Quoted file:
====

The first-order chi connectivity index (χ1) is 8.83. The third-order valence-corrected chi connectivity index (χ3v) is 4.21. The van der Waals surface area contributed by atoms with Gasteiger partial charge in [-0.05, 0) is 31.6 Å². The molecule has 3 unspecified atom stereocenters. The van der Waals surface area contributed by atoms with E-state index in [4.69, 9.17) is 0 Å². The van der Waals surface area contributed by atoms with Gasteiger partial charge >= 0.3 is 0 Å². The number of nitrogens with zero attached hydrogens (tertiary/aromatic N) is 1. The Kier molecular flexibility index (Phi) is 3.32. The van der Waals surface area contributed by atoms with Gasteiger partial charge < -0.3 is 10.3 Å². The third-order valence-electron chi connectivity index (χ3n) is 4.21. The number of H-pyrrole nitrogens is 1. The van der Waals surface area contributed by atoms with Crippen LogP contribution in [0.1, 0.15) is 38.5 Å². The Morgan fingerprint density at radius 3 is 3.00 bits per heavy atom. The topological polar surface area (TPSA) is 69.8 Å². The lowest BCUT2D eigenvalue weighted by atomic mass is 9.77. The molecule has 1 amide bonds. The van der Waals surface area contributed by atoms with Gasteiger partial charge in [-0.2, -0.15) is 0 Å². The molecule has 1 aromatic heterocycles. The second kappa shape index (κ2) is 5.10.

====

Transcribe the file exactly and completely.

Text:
The first-order chi connectivity index (χ1) is 8.83. The third-order valence-corrected chi connectivity index (χ3v) is 4.21. The van der Waals surface area contributed by atoms with Gasteiger partial charge in [-0.05, 0) is 31.6 Å². The molecule has 3 unspecified atom stereocenters. The van der Waals surface area contributed by atoms with E-state index in [4.69, 9.17) is 0 Å². The van der Waals surface area contributed by atoms with Gasteiger partial charge >= 0.3 is 0 Å². The number of nitrogens with zero attached hydrogens (tertiary/aromatic N) is 1. The Kier molecular flexibility index (Phi) is 3.32. The van der Waals surface area contributed by atoms with Gasteiger partial charge < -0.3 is 10.3 Å². The third-order valence-electron chi connectivity index (χ3n) is 4.21. The number of H-pyrrole nitrogens is 1. The van der Waals surface area contributed by atoms with Crippen LogP contribution in [0.1, 0.15) is 38.5 Å². The Morgan fingerprint density at radius 3 is 3.00 bits per heavy atom. The topological polar surface area (TPSA) is 69.8 Å². The lowest BCUT2D eigenvalue weighted by atomic mass is 9.77. The molecule has 1 amide bonds. The van der Waals surface area contributed by atoms with Gasteiger partial charge in [-0.2, -0.15) is 0 Å². The molecule has 1 aromatic heterocycles. The second kappa shape index (κ2) is 5.10.